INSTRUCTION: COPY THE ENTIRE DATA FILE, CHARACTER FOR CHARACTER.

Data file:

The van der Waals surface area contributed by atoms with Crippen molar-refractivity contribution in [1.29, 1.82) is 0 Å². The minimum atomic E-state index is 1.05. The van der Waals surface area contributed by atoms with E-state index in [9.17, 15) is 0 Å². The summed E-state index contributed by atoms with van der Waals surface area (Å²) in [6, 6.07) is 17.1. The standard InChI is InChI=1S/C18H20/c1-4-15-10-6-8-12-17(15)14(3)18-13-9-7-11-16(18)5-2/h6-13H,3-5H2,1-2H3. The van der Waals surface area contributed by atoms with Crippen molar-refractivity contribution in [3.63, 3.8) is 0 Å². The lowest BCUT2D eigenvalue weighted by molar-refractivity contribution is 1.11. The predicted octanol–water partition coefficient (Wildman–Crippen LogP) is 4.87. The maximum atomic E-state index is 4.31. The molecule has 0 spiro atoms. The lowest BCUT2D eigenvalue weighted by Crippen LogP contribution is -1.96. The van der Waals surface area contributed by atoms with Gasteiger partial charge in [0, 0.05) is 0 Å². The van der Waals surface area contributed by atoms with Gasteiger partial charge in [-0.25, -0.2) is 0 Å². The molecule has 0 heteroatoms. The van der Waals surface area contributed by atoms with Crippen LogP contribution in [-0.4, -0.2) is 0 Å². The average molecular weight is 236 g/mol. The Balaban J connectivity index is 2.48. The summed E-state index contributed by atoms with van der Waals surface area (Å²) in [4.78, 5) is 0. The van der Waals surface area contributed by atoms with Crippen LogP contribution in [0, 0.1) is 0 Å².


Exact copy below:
The van der Waals surface area contributed by atoms with Crippen molar-refractivity contribution in [1.29, 1.82) is 0 Å². The minimum atomic E-state index is 1.05. The van der Waals surface area contributed by atoms with E-state index in [9.17, 15) is 0 Å². The summed E-state index contributed by atoms with van der Waals surface area (Å²) in [6, 6.07) is 17.1. The standard InChI is InChI=1S/C18H20/c1-4-15-10-6-8-12-17(15)14(3)18-13-9-7-11-16(18)5-2/h6-13H,3-5H2,1-2H3. The van der Waals surface area contributed by atoms with Crippen molar-refractivity contribution in [3.63, 3.8) is 0 Å². The lowest BCUT2D eigenvalue weighted by molar-refractivity contribution is 1.11. The predicted octanol–water partition coefficient (Wildman–Crippen LogP) is 4.87. The maximum atomic E-state index is 4.31. The molecule has 0 spiro atoms. The lowest BCUT2D eigenvalue weighted by Crippen LogP contribution is -1.96. The van der Waals surface area contributed by atoms with Gasteiger partial charge in [0, 0.05) is 0 Å². The van der Waals surface area contributed by atoms with Gasteiger partial charge in [-0.25, -0.2) is 0 Å². The molecule has 0 heteroatoms. The van der Waals surface area contributed by atoms with Crippen LogP contribution in [-0.4, -0.2) is 0 Å². The average molecular weight is 236 g/mol. The Balaban J connectivity index is 2.48. The summed E-state index contributed by atoms with van der Waals surface area (Å²) in [4.78, 5) is 0. The van der Waals surface area contributed by atoms with Crippen LogP contribution in [0, 0.1) is 0 Å².